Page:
Super Duper Alice Cooper arrives on Blu-ray in an AVC encoded 1.78.1 widescreen 1080p high definition transfer and it looks great. Keeping in mind that the entire visual side of things is made up of (sometimes subtly animated) photographs from the decades Alice has been doing his thing as well as archival clips of varying degrees of quality, the clarity is quite good. Of course the older clips and photos can sometimes be in rougher shape than some of the other material but in the context of how this story unfolds, it completely fits. The disc is well encoded and shows no issues with compression artifacts, edge enhancement or noise reduction issues. Colors look good, black levels are strong. This is a fine presentation.
The English language DTS-HD 5.1 Master Audio mix is a really strong one. The music that is used constantly throughout the movie sounds crystal clear and frequently comes at you from all sides of the mix in interesting ways. Bass is strong without burying things in the mix while the narration is always easy to follow. There was some obvious thought and care put into the sound design here and it shines through nicely in lossless audio. English, French, German and Spanish subtitles are included as is an English language LPCM 2.0 Stereo track.
Extras start off with twenty minutes of Deleted Scenes: "Dennis Dunaway & Vincent Furnier On Running Track", "Vince & Dennis On Band Practice", "Joey Greenberg, Cindy Smith, Shep Gordon, Dennis & Alice On Meeting The Managers", "Alice, Shep & Neal Smith On Peace, Love And Detroit", "Bob Ezrin, Dennis & Alice On The Pontiac Farm Rehearsal", "Bob & Neal On I'm Eighteen", "Alice On The Gay Liberation Front", "Joey On School's Out, Meeting Salvador Dali And Alice Lost In Character", "Alice On Visiting Family", "Shep & Alice On Billion Dollar Babies' Success", "Alice On Taking Up Golf", "Alice On Vincent Price", "Alice And Sheryl On Courtship & Marriage", "Alice & Bernie Taupin On Drinking With The Hollywood Vampires", "Alice, Shep & Sheryl On Alice's Alcoholism", "Alice & Dick Wagner On Songwriting", and last but not least "Shep, Kane Roberts & Alice On Alice's Comeback." A lot of this material actually helps to fill in some of the blanks and flesh out the story more effectively. It would seem this material was cut to keep the running time down but when you're going for in-depth and definitive, maybe leaving this material in would have helped.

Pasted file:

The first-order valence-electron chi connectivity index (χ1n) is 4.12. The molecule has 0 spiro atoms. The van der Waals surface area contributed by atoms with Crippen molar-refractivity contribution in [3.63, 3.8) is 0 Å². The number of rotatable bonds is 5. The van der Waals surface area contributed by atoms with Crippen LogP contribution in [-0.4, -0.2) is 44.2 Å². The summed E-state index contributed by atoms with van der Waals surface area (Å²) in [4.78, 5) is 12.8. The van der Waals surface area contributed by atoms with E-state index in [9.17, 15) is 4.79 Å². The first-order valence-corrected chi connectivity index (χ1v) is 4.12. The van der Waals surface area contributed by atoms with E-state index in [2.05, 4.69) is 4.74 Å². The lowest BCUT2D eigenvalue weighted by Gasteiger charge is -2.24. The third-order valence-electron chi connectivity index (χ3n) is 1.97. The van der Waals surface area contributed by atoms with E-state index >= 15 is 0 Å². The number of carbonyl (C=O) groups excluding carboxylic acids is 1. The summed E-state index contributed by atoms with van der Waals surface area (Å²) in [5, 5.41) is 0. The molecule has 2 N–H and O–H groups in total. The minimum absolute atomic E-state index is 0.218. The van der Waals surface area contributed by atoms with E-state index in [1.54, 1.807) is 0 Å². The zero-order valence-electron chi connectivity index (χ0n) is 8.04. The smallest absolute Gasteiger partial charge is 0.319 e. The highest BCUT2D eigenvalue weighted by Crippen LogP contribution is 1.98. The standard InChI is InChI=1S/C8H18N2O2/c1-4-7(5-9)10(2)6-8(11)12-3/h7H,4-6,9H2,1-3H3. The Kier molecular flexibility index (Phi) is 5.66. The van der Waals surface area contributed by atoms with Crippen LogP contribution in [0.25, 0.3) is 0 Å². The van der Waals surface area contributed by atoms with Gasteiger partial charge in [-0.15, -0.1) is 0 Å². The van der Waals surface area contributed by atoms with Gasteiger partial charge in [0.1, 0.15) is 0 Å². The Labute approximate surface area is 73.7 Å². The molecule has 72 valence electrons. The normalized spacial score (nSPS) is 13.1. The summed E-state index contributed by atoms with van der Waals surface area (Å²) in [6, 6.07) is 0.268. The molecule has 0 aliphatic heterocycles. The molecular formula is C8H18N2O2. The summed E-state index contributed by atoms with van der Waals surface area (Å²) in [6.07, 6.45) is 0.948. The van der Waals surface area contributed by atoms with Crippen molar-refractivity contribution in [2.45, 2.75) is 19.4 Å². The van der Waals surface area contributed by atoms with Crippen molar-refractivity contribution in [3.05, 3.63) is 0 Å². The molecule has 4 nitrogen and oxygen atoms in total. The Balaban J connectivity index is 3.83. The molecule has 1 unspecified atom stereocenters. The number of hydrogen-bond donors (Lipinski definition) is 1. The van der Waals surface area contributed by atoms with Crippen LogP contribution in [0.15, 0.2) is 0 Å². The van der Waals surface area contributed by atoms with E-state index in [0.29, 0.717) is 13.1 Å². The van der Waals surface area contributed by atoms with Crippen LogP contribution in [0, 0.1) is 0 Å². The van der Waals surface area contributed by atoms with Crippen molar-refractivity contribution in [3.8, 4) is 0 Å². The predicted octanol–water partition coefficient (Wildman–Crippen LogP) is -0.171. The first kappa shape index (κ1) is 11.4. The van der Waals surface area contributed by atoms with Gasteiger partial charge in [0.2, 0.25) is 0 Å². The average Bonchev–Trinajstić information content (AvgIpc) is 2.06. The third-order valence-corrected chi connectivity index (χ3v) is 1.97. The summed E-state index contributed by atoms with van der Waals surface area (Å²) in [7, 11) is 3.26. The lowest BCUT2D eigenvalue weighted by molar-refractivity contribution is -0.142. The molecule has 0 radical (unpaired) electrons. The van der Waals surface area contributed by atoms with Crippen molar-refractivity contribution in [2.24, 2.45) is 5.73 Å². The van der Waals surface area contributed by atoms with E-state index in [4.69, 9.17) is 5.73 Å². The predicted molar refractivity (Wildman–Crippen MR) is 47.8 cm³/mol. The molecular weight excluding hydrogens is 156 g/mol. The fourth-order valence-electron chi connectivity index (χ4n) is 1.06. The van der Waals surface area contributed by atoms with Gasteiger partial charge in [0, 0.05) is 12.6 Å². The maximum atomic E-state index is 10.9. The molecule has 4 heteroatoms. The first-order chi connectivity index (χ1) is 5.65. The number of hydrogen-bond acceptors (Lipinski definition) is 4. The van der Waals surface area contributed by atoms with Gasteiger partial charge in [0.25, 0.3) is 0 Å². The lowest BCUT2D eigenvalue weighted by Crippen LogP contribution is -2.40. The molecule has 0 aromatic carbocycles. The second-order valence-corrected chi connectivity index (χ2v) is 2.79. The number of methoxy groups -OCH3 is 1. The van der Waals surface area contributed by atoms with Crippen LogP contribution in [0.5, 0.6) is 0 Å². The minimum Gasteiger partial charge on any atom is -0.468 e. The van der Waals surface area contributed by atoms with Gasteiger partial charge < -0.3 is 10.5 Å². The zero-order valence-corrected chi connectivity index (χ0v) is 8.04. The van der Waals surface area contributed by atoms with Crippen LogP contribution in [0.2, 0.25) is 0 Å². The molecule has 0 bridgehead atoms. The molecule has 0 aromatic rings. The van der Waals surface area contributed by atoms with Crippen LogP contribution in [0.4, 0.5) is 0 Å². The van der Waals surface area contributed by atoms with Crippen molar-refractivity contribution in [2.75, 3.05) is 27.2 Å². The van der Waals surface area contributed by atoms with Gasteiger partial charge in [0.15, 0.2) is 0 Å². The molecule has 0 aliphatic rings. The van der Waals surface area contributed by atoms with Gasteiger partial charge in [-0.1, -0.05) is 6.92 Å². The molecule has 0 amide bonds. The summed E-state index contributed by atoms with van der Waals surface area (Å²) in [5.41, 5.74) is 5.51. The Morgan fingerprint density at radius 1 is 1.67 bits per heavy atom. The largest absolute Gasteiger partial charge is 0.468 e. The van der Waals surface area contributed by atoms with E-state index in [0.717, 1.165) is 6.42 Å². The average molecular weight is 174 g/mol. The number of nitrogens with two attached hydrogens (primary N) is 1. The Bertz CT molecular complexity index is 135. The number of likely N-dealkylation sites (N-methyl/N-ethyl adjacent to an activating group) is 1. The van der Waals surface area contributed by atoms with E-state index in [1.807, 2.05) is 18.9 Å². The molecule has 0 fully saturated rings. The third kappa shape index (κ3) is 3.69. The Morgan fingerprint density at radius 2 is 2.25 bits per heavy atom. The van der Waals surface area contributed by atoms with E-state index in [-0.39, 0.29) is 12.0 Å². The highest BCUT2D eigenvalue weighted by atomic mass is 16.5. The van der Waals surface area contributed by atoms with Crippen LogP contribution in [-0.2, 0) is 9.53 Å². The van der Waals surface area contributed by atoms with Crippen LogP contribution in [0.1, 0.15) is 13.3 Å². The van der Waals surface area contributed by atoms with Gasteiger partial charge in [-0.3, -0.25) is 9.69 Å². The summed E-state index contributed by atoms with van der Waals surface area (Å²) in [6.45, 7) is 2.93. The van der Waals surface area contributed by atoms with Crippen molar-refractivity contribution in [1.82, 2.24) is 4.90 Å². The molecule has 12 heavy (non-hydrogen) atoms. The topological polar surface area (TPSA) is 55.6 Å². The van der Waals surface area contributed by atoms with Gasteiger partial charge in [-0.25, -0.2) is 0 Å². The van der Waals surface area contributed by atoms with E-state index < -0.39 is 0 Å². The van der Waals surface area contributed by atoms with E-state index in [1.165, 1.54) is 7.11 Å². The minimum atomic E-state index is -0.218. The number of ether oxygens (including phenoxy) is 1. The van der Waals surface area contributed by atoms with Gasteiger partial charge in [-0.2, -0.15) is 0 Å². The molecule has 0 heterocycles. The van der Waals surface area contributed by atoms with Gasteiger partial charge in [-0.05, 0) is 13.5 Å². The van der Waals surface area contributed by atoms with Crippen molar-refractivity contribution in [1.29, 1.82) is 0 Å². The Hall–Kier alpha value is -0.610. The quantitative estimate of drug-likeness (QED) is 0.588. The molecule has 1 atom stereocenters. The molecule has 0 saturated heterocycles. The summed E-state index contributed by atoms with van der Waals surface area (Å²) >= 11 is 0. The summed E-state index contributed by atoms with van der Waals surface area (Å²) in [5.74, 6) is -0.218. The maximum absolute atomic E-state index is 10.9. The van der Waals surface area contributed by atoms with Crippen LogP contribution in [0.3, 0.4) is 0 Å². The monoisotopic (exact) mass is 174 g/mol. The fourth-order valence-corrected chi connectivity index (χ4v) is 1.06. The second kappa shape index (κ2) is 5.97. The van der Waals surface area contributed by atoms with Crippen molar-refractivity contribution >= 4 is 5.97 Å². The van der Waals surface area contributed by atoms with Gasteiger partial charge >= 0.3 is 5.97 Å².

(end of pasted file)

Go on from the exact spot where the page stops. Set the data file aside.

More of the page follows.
The disc also includes Alice Cooper Interviews From Metal Evolution, one of Sam Dunn's earlier projects. There's twelve minutes of material here and Alice talks about the early days of theatrical rock, living in Detroit and meeting Iggy Pop, Rosalie Tremblay and CKLW, the more threatening image he used in the early seventies, surviving the character he's become so famous for playing, seventies radio, and more. There's also some input from Dennis on Fernier playing the Alice Cooper character, the infamous chicken incident and some additional input from Neal on the Alice Cooper Group in the seventies. Rounding out the disc is a selection of Additional rare footage. Here you'll find the ‘celery interview' that the feature pulls snippets from, Alice being interviewed by R. Couri Hay, and some footage of the ‘Department Of Youth Clean Up.' There's also some amusing footage of ‘snake auditions' in here. Menus and chapter selection are also included and inside the Blu-ray case is a full color insert booklet containing an essay on the film and a bunch of nice color photographs.
Super Duper Alice Cooper should have been the definitive look back at the life and times of one of hard rock's most iconic frontmen and it never quite goes deep enough into its subject to get there. The documentary is entertaining enough and as such worth seeing but it relies too much on the visuals (which are quite impressive) and never really gets past the surface level of its subject. If you're new to Cooper's work and want a basic biography, this fits the bill and it is a fun watch but those looking to learn more than the basics may be disappointed. The Blu-ray has a few decent extras on it and it looks and sounds great, but the documentary itself feels incomplete. Rent it.
Ian lives in NYC with his wife where he writes for DVD Talk, runs Rock! Shock! Pop!. He likes NYC a lot, even if it is expensive and loud.